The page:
Sam Jones is a first-year AFE student with a passion for sharing others’ stories. She is currently an intern at Culture Magazine nd hopes to pursue a career in sustainable agricultural development and food journalism.

Paradise Lost

by Laura Barley

Climate change is a globally felt human experience that recently hit home for California native Laura Barley. Here, she reflects on the wildfires in her home state and takes a look at some policy tools aimed at climate mitigation.

California is on fire. Needless to say, the past two months have been a terrifying series of events. The Thomas Fire has devoured almost 275,000 acres, granting it the all-too dynamic status of the largest wildfire in California’s recent history. It wraps up the most destructive wildfire season California has on record, capping off at over 500,000 acres burned—more than double the total acreage burned in 2016. To add insult to injury some of those acres, charred of all vegetation by the Thomas Fire, bore the burden of a flash flood that killed 21 people in Montecito.

Even though the Friedman School pulled me to Boston, California is and always will be my home. For the most part, I watched the coverage of the Thomas Fire from afar. Tucked away in the icy confines of my Somerville apartment and Jaharis 118, I checked my phone every few hours to see who of my friends had been evacuated, which of my sun-streaked memory lanes had been destroyed. I couldn’t believe what I saw—apocalyptic images of scrubby hillsides swallowed by flames, plumes of orange clouds encompassing the whole sky. Each picture I saw boomed the same message over and over: that nothing would ever be the same again.

Photo credit: CNN.com

Photo credit: CNN.com

The frequency of large-scale devastation speaks for itself: California’s climate is changing. It appears that the massive strain on the state’s agricultural and urban water resources, fueled by the longstanding lure of its eternal growing season and illustrious vision of paradise, have come to a reckoning. Years of prolonged drought followed by a sporadic year of intense rainfall have created ecosystems irresilient to the rapid shifts—groundwater and river basins have all but dried up, leaving forest and chaparral ecosystems as little more than tinderboxes. The euphoric agricultural and commercial boons of the twentieth century have lurched into a twenty-first century defined by scarcity, uncertainty, and dramatic change.

So, what’s really at stake here? Climates change, they have for eons. Species perish and adapt in the great equilibrium of life. And we—Californians, Americans, humans—will adapt too, hopefully in a timely manner. But much of the world finds itself in the middle of a cycle that feels beyond our control, where the climate interventions we make barely seem to break even. The tons of carbon dioxide emissions from a single large-scale wildfire, like the Thomas or Napa Fires, are estimated to equal the annual emissions of all motor vehicles in the state, and definitively offset much of the progress made by the state’s cap-and-trade program.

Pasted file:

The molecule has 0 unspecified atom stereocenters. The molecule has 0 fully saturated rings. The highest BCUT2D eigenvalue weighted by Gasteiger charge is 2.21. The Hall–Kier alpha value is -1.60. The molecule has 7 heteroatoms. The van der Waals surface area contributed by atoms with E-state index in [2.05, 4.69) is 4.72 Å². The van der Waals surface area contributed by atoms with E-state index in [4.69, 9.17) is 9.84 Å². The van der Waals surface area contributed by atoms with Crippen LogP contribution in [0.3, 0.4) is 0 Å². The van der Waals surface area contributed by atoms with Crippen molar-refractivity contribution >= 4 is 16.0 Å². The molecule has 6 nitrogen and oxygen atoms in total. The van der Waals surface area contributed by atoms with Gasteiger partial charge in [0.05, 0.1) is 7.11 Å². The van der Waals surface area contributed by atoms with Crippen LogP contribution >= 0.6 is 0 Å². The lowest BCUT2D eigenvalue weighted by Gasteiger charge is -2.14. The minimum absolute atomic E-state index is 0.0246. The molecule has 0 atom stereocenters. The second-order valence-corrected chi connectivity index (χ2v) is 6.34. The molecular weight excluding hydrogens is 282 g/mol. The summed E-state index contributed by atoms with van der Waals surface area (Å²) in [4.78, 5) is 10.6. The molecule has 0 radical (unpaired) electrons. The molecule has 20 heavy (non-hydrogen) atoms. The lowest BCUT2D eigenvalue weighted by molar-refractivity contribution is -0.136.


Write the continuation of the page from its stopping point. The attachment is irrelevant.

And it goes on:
For the foreseeable future, California and much of the American West will continue to battle climate change on multiple fronts—greenhouse gas emissions, sea level rise, flash flood and wildfire mitigation, to name a few. Encouragingly, Governor Jerry Brown’s administration has made significant headway towards a baseline system of climate accountability across the state. In addition to the emissions cap-and-trade program, since 2009 the Safeguarding California plan has established a template for large-scale climate change adaptation strategies, and continues to convene action plans across multiple state and municipal departments. Additionally, the Sustainable Groundwater Management Act of 2014 has finally enacted groundwater monitoring protocol in a state that will continue to rely almost exclusively on subterranean water stores for agricultural production. These are positive signs of political responsiveness, and hopefully yield noticeable impacts in the years to come.

But at the heart of climate change, there exists a loss more worrisome than any policy analysis or statistics could project. For me, for now, the loss is purely psychological. The sense that all of us feel to some extent, which is felt especially strongly in California and the developed world at large, the sense that nothing bad can ever happen to us—that’s gone now.

Enduring the human experience of losing the places we’ve built from scratch, places with cultural and spiritual significance, places we call home—this is the global price many of us will have to pay in the coming decades. The stories of devastation and loss are the stories we should be paying attention to, the stories that make the numbers real. More importantly, they’re the stories that motivate us to action, out of fear and compassion that nothing so terrible should ever happen to us again. Because every time it happens, it shouldn’t.

Laura Barley is a second-year AFE Master’s student, who grew up in the Bay Area and lived in Southern California while attending UC Santa Barbara. She is a member of the Water Systems, Science, and Society research program aimed at mitigating water constraints to healthier diets. Most importantly, she strives to be a climate optimist.